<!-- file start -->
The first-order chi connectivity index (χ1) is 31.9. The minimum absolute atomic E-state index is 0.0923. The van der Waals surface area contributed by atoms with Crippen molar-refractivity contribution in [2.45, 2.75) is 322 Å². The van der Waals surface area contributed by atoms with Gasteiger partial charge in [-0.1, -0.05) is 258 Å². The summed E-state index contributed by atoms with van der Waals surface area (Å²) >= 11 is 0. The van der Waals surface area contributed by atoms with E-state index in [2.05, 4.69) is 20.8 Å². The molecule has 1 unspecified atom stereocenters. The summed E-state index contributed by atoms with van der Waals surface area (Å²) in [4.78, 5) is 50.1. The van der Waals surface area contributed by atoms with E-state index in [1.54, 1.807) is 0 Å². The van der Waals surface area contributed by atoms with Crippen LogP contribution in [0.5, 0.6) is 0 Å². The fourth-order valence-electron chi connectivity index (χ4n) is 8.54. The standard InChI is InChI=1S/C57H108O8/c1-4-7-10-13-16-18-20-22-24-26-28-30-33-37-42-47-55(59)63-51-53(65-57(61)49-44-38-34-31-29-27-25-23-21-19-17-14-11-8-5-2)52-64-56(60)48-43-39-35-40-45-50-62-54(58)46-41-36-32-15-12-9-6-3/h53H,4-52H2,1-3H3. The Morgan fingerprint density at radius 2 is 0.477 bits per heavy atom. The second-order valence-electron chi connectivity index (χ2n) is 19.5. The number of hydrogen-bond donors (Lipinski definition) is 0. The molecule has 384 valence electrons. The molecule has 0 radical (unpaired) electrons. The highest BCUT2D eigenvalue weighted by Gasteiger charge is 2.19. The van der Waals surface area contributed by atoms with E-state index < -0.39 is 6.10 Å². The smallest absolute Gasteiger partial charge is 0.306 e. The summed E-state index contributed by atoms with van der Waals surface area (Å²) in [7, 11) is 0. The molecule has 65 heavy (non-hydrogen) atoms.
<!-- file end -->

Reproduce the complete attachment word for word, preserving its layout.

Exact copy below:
The first-order chi connectivity index (χ1) is 31.9. The minimum absolute atomic E-state index is 0.0923. The van der Waals surface area contributed by atoms with Crippen molar-refractivity contribution in [2.45, 2.75) is 322 Å². The van der Waals surface area contributed by atoms with Gasteiger partial charge in [-0.1, -0.05) is 258 Å². The summed E-state index contributed by atoms with van der Waals surface area (Å²) >= 11 is 0. The van der Waals surface area contributed by atoms with E-state index in [2.05, 4.69) is 20.8 Å². The molecule has 1 unspecified atom stereocenters. The summed E-state index contributed by atoms with van der Waals surface area (Å²) in [4.78, 5) is 50.1. The van der Waals surface area contributed by atoms with E-state index in [1.54, 1.807) is 0 Å². The van der Waals surface area contributed by atoms with Crippen LogP contribution in [0.5, 0.6) is 0 Å². The fourth-order valence-electron chi connectivity index (χ4n) is 8.54. The standard InChI is InChI=1S/C57H108O8/c1-4-7-10-13-16-18-20-22-24-26-28-30-33-37-42-47-55(59)63-51-53(65-57(61)49-44-38-34-31-29-27-25-23-21-19-17-14-11-8-5-2)52-64-56(60)48-43-39-35-40-45-50-62-54(58)46-41-36-32-15-12-9-6-3/h53H,4-52H2,1-3H3. The Morgan fingerprint density at radius 2 is 0.477 bits per heavy atom. The second-order valence-electron chi connectivity index (χ2n) is 19.5. The number of hydrogen-bond donors (Lipinski definition) is 0. The molecule has 384 valence electrons. The molecule has 0 radical (unpaired) electrons. The highest BCUT2D eigenvalue weighted by Gasteiger charge is 2.19. The van der Waals surface area contributed by atoms with E-state index < -0.39 is 6.10 Å². The smallest absolute Gasteiger partial charge is 0.306 e. The summed E-state index contributed by atoms with van der Waals surface area (Å²) in [7, 11) is 0. The molecule has 65 heavy (non-hydrogen) atoms.